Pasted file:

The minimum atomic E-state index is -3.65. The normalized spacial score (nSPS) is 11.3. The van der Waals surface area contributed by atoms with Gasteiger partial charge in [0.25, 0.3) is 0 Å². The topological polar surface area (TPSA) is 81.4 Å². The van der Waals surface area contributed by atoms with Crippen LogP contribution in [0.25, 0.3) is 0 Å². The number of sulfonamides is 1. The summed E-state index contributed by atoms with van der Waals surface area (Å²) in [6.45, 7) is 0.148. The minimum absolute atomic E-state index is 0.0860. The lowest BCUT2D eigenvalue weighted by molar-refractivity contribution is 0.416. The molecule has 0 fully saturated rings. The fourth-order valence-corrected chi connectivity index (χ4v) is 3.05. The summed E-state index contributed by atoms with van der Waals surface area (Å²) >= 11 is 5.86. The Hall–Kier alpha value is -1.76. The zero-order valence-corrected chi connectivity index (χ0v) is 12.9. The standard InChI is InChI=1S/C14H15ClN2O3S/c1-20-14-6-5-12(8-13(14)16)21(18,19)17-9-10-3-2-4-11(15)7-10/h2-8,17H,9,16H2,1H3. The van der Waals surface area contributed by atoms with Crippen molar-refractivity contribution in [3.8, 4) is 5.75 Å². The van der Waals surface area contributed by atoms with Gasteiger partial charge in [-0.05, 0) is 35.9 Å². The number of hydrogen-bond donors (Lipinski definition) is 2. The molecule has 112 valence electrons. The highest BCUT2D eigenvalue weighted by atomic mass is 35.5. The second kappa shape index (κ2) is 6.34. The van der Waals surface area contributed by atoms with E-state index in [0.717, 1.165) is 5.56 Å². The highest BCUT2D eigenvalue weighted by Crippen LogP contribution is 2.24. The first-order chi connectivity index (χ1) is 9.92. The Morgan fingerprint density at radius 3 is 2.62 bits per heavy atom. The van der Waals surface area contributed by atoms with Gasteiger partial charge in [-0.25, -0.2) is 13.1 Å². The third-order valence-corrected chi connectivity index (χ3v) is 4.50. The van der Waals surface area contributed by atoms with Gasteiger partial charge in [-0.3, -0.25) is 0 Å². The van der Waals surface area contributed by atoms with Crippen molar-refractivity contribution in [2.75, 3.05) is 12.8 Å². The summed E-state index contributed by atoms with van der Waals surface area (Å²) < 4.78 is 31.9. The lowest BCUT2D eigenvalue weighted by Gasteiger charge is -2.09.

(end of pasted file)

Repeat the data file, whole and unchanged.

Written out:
The minimum atomic E-state index is -3.65. The normalized spacial score (nSPS) is 11.3. The van der Waals surface area contributed by atoms with Gasteiger partial charge in [0.25, 0.3) is 0 Å². The topological polar surface area (TPSA) is 81.4 Å². The van der Waals surface area contributed by atoms with Crippen LogP contribution in [0.25, 0.3) is 0 Å². The number of sulfonamides is 1. The summed E-state index contributed by atoms with van der Waals surface area (Å²) in [6.45, 7) is 0.148. The minimum absolute atomic E-state index is 0.0860. The lowest BCUT2D eigenvalue weighted by molar-refractivity contribution is 0.416. The molecule has 0 fully saturated rings. The fourth-order valence-corrected chi connectivity index (χ4v) is 3.05. The summed E-state index contributed by atoms with van der Waals surface area (Å²) >= 11 is 5.86. The Hall–Kier alpha value is -1.76. The zero-order valence-corrected chi connectivity index (χ0v) is 12.9. The standard InChI is InChI=1S/C14H15ClN2O3S/c1-20-14-6-5-12(8-13(14)16)21(18,19)17-9-10-3-2-4-11(15)7-10/h2-8,17H,9,16H2,1H3. The van der Waals surface area contributed by atoms with Crippen molar-refractivity contribution in [3.8, 4) is 5.75 Å². The van der Waals surface area contributed by atoms with Gasteiger partial charge in [-0.05, 0) is 35.9 Å². The number of hydrogen-bond donors (Lipinski definition) is 2. The molecule has 112 valence electrons. The highest BCUT2D eigenvalue weighted by atomic mass is 35.5. The second kappa shape index (κ2) is 6.34. The van der Waals surface area contributed by atoms with E-state index in [0.717, 1.165) is 5.56 Å². The highest BCUT2D eigenvalue weighted by Crippen LogP contribution is 2.24. The first-order chi connectivity index (χ1) is 9.92. The Morgan fingerprint density at radius 3 is 2.62 bits per heavy atom. The van der Waals surface area contributed by atoms with Gasteiger partial charge in [-0.25, -0.2) is 13.1 Å². The third-order valence-corrected chi connectivity index (χ3v) is 4.50. The van der Waals surface area contributed by atoms with Gasteiger partial charge in [-0.3, -0.25) is 0 Å². The van der Waals surface area contributed by atoms with Crippen molar-refractivity contribution in [2.75, 3.05) is 12.8 Å². The summed E-state index contributed by atoms with van der Waals surface area (Å²) < 4.78 is 31.9. The lowest BCUT2D eigenvalue weighted by Gasteiger charge is -2.09.